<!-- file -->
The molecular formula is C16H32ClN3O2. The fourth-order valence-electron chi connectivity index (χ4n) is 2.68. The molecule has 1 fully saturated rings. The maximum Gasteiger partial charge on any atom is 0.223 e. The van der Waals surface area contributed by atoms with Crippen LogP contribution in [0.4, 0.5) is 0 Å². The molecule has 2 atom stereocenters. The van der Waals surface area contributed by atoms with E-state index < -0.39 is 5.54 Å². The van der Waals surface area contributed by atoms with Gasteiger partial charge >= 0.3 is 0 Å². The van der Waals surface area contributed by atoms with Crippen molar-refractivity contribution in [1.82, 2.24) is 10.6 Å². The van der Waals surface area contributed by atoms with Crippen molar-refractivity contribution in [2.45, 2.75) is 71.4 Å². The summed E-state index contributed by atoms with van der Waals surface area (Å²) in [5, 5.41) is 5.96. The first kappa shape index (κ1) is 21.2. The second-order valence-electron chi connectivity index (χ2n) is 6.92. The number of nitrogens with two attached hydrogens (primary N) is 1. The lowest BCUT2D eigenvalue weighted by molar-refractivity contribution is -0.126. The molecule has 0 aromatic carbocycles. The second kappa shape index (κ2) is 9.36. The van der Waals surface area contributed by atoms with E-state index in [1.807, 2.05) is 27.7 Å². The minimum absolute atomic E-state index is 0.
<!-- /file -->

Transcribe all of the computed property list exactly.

The molecular formula is C16H32ClN3O2. The fourth-order valence-electron chi connectivity index (χ4n) is 2.68. The molecule has 1 fully saturated rings. The maximum Gasteiger partial charge on any atom is 0.223 e. The van der Waals surface area contributed by atoms with Crippen LogP contribution in [0.4, 0.5) is 0 Å². The molecule has 2 atom stereocenters. The van der Waals surface area contributed by atoms with E-state index < -0.39 is 5.54 Å². The van der Waals surface area contributed by atoms with Gasteiger partial charge >= 0.3 is 0 Å². The van der Waals surface area contributed by atoms with Crippen molar-refractivity contribution in [1.82, 2.24) is 10.6 Å². The van der Waals surface area contributed by atoms with Crippen molar-refractivity contribution in [2.45, 2.75) is 71.4 Å². The summed E-state index contributed by atoms with van der Waals surface area (Å²) in [5, 5.41) is 5.96. The first kappa shape index (κ1) is 21.2. The second-order valence-electron chi connectivity index (χ2n) is 6.92. The number of nitrogens with two attached hydrogens (primary N) is 1. The lowest BCUT2D eigenvalue weighted by molar-refractivity contribution is -0.126. The molecule has 0 aromatic carbocycles. The second kappa shape index (κ2) is 9.36. The van der Waals surface area contributed by atoms with E-state index in [1.807, 2.05) is 27.7 Å². The minimum absolute atomic E-state index is 0.